Squeaking in here on the last day of June. Oh, and happy belated birthday to my blog. Somehow I’ve managed to blog somewhat consistently for over a year! Finally got some of the Palouse photos edited. Prints available at my SmugMug site: https://jaimeomayer.smugmug.com/. Fair warning: this will be a more picture-heavy post.
Had a great time over in (at?) the Palouse in eastern Washington with some of the Muench Workshops guys. Our fearless leaders were Mike Brandt and Randy Hanna. Going east of the mountains during a hot spell was a bit rough, but for the most part we were shooting at times where the heat was tolerable (by my “I hate the heat and live in Seattle for a reason” standards). I was also lucky to spend the workshop with a great group of fellow photographers that were friendly and easy to get along with. This was a different experience than the last workshop I was on photographing the wild horses, and eye-opening. I’m new to photography as a hobby—I decided to “get serious” about it back in December and signed up for an online course. Being a noob, I’m still trying out photographing all sorts of subjects instead of carving out a niche. But, I’m beginning to think that 1) I’m more of a nature and wildlife kind of person, and 2) I can scratch landscapes off the list. I like looking at landscape photos, and it’s nice to be out on location and all, but sitting around for two hours waiting for the horses to do something interesting never felt boring. Spending the same amount of time waiting for the right cloud to be behind a barn…yea, it’s not the same. There’s just something about getting up at 4am and then being on location for the next two or three hours, and I’m like…so, barn’s still there. Not moving.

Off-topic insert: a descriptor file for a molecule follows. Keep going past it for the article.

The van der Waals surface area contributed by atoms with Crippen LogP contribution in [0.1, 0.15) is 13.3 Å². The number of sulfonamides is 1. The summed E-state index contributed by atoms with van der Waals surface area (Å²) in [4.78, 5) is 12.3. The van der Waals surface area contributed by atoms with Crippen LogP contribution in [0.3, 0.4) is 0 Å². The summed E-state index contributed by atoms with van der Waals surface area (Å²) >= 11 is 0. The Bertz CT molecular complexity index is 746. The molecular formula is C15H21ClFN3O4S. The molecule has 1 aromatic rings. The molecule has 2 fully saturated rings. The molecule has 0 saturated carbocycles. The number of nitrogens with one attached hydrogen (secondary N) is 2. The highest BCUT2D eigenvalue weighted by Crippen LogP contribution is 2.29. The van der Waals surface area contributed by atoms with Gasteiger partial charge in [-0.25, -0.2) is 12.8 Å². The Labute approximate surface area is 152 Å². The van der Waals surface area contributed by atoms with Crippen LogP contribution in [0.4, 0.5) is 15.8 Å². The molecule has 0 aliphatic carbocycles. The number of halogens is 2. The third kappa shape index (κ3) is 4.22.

Or, yep, those rolling hills, not going anywhere.
The workshop leaders thought it was amusing that I’d tend to get bored and go photograph something like bees…
…or sit on the ground during all the waiting.
Yes, getting low makes for a nice, different perspective. Also, spoiler alert, but contrary to popular opinion, my “get low” approach wasn’t so much of a “it must be easy for the short, young(ish) person” as it is me not being able to kneel or crouch after the car accident a few years ago. Sitting is easier. Especially since I FORGOT my freaking Walkstool at home. That thing would’ve been so nice to have on hand.
I think my favorite part was the night shoot where we practiced astrophotography. That was the part I was most looking forward to, and it didn’t disappoint. Of course, shooting on a crop sensor (I use a Canon 7D Mark II) with a 24mm lens while standing next to a guy with a full frame camera and a rented Zeiss 15mm lens that is nothing but gorgeous—it has a way of making one feel inadequate. Actually, I think everyone in the workshop, including the leaders, were feeling the Zeiss envy. But, I’m still happy with my photos, and seeing how the light-painting technique is done was cool.
In non-Palouse related news, I can finally post a few shots I took of this cutie pie, Gambit, who is co-owned by my sister and her roommate. Did the photoshoot to get some shots for said roommate’s birthday, which has now passed, so no risk of spoilers.
I never wanted to get into portrait photography since I vaguely hate people, but pet portrait photography I can dig. Consider this my hanging out a shingle. Rates to be determined.
Wish my cats would be more willing models.